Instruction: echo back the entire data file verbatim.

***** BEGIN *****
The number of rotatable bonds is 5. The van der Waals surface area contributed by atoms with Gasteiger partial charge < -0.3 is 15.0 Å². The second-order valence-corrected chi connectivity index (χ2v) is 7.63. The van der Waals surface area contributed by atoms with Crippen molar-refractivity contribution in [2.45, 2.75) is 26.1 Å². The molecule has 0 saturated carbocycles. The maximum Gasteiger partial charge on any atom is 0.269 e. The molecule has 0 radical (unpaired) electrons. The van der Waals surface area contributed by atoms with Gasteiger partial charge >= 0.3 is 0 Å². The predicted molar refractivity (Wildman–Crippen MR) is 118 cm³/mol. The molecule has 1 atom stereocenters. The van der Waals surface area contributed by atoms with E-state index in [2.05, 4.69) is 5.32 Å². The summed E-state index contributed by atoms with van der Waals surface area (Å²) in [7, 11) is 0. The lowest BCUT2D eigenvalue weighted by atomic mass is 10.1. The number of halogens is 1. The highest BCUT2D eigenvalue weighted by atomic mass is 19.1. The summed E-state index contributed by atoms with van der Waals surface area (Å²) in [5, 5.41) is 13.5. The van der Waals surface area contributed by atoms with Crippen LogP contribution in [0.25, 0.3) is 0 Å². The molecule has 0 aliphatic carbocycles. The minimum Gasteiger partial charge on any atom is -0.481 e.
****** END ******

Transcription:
The number of rotatable bonds is 5. The van der Waals surface area contributed by atoms with Gasteiger partial charge < -0.3 is 15.0 Å². The second-order valence-corrected chi connectivity index (χ2v) is 7.63. The van der Waals surface area contributed by atoms with Crippen molar-refractivity contribution in [2.45, 2.75) is 26.1 Å². The molecule has 0 saturated carbocycles. The maximum Gasteiger partial charge on any atom is 0.269 e. The molecule has 0 radical (unpaired) electrons. The van der Waals surface area contributed by atoms with Gasteiger partial charge >= 0.3 is 0 Å². The predicted molar refractivity (Wildman–Crippen MR) is 118 cm³/mol. The molecule has 1 atom stereocenters. The van der Waals surface area contributed by atoms with E-state index in [2.05, 4.69) is 5.32 Å². The summed E-state index contributed by atoms with van der Waals surface area (Å²) in [7, 11) is 0. The lowest BCUT2D eigenvalue weighted by atomic mass is 10.1. The number of halogens is 1. The highest BCUT2D eigenvalue weighted by atomic mass is 19.1. The summed E-state index contributed by atoms with van der Waals surface area (Å²) in [5, 5.41) is 13.5. The van der Waals surface area contributed by atoms with Crippen LogP contribution in [0.25, 0.3) is 0 Å². The molecule has 0 aliphatic carbocycles. The minimum Gasteiger partial charge on any atom is -0.481 e.